The passage is commonly considered as important testimony for the presence of stenographers in 2nd century courts. Sitting among the large audience, they apparently took down the speaker's words during his performance and put the material to circulation in written form, without prior consent of the author.[iii] On the basis of this interpretation, some scholars have argued that Apuleius' self-defence known as the Apology was such a product, literally taken down by stenographers from the speaker's words.[iv]

At first sight, this interpretation of Fl. 9.13 seems plausible, since the earlier passages in that context have actually dealt with the 'oral' production of speech, including the speaker's risk of being criticized for errors in pronunciation (9.6-7). The Latin words used by the speaker certainly allow us to see a reference to stenographers here, since the verb excipere can be used as a technical term for 'taking down spoken words'.[v] Particularly in the later period of the Roman empire, the activity of exceptores (or notarii) is well documented,[vi] but there is evidence too in earlier authors, such as Cicero.[vii] Notably, in Quint. Inst. 7.2.24, the Roman professor disclaims speeches made by notarii in his name: nam ceterae, quae sub nomine meo feruntur, neglegentia excipientium in quaestum notariorum corruptae minimam partem mei habent.[viii] Meanwhile, such independant activity of stenographers acting against the will of the speaker seems to have been uncommon.[ix]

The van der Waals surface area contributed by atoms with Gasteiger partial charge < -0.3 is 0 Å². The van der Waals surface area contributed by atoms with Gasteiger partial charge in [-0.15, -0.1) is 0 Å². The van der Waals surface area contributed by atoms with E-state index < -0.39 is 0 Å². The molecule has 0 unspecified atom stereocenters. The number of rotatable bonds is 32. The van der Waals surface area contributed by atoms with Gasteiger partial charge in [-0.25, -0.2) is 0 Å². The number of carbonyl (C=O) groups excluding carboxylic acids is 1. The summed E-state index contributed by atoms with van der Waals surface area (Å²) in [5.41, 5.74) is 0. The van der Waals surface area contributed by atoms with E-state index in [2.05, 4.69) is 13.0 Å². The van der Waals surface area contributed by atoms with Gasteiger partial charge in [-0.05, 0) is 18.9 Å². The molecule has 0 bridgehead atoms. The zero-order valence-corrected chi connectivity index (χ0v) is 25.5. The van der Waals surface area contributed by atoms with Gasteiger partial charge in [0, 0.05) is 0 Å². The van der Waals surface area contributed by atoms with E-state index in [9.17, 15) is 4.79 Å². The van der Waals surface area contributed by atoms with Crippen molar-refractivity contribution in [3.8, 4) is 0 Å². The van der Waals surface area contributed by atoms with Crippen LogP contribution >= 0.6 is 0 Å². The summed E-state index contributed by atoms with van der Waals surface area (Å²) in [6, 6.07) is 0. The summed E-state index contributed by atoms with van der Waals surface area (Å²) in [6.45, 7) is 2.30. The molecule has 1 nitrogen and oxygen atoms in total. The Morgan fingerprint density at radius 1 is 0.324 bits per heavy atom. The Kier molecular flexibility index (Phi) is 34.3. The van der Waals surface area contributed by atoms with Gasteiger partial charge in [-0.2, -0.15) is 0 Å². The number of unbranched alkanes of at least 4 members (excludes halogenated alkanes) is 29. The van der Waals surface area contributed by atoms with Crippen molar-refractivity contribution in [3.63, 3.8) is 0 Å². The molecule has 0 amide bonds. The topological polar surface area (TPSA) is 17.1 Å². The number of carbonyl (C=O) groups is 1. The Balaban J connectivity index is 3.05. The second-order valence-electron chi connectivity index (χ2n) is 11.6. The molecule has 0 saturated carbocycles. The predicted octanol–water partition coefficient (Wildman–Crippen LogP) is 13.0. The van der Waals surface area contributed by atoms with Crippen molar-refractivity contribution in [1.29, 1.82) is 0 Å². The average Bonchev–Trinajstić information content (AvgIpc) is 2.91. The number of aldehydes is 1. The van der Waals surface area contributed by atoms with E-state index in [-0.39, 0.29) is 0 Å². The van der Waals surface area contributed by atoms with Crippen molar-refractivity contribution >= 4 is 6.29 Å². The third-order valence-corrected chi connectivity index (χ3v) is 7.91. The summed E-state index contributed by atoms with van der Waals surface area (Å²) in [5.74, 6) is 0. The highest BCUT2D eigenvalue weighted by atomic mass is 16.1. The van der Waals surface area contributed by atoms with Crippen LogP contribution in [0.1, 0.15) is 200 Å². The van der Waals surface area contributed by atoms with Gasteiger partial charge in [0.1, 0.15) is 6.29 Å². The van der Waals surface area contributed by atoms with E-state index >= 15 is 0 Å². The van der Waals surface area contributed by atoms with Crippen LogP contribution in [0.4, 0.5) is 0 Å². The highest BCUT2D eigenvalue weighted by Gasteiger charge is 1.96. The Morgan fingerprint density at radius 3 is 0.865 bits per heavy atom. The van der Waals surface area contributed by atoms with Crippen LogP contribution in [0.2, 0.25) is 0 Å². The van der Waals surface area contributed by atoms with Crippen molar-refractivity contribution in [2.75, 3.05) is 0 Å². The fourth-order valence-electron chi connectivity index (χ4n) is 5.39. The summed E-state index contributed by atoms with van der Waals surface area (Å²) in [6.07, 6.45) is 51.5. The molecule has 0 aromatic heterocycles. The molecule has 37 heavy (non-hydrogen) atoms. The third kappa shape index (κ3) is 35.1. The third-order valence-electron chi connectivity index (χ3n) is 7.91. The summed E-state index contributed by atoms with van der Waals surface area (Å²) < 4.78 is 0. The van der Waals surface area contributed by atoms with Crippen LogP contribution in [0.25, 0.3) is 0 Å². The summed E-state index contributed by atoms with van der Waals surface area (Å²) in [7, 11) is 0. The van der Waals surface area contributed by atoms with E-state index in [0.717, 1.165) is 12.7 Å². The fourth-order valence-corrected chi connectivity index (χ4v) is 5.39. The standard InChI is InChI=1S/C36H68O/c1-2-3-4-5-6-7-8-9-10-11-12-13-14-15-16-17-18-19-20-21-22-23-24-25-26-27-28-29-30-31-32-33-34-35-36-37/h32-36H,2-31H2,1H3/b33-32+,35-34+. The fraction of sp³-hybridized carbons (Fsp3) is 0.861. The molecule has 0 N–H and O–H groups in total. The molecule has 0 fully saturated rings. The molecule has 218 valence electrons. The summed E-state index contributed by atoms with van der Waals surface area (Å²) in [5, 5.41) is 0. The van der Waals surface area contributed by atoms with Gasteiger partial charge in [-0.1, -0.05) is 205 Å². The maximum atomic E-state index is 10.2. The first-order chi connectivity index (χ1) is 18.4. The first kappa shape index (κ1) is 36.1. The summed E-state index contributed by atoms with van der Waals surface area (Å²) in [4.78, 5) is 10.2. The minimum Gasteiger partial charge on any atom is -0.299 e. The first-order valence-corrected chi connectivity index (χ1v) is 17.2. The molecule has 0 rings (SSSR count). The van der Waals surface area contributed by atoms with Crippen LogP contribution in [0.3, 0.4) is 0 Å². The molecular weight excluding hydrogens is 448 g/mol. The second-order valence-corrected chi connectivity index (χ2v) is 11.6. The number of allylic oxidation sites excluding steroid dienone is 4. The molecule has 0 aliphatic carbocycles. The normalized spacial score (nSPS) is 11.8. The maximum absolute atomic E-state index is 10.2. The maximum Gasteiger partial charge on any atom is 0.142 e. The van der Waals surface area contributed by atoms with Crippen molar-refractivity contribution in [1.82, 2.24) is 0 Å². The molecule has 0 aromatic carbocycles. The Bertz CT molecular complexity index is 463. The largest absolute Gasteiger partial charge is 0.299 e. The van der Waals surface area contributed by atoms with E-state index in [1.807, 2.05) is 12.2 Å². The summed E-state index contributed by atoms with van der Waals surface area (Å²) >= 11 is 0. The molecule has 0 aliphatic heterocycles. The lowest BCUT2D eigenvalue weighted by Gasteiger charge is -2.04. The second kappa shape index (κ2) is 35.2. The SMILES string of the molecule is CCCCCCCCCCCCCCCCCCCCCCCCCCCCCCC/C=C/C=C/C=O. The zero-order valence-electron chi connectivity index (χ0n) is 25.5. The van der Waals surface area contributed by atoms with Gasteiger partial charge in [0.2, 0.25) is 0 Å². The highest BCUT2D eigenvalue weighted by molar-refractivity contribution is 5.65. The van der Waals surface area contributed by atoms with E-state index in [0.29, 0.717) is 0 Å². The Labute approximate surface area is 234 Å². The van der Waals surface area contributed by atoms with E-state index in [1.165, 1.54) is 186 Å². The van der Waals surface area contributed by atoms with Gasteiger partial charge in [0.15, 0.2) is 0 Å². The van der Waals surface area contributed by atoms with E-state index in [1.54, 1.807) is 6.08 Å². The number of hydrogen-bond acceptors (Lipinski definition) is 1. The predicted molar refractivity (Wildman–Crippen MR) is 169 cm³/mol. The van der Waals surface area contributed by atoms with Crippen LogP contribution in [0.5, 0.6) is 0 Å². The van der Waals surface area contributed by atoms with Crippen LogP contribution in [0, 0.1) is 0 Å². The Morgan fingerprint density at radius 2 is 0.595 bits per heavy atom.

There is one major problem. This interpretation of Fl. 9.13 is based on the reading exceptum, that is found in some of the lesser MSS.[x](10) However, it is not the reading of our main MSS FΦ, which have excerptum. Following the general approach of most scholars, notably of the Groningen Apuleius Group,[xi] we can defend this reading of F, since it makes good sense.

With excerptum the sense would be rather different, in that the reference would be to written speeches by Apuleius, that were somehow brought into circulation in abbreviated or fragmentary form. As a matter of fact, the words quodcumque ad uos protuli can perfectly well refer to the publication of written speeches.[xii] The immediately preceding example in Fl. 9 of the proconsul and his tabella, contrasted with his praeco and his voice, seems to point to a written text, since Apuleius clearly models himself on this proconsul. Moreover, he will shortly be referring to his various opera (9.14), a term by which he surely points to the different books he has composed.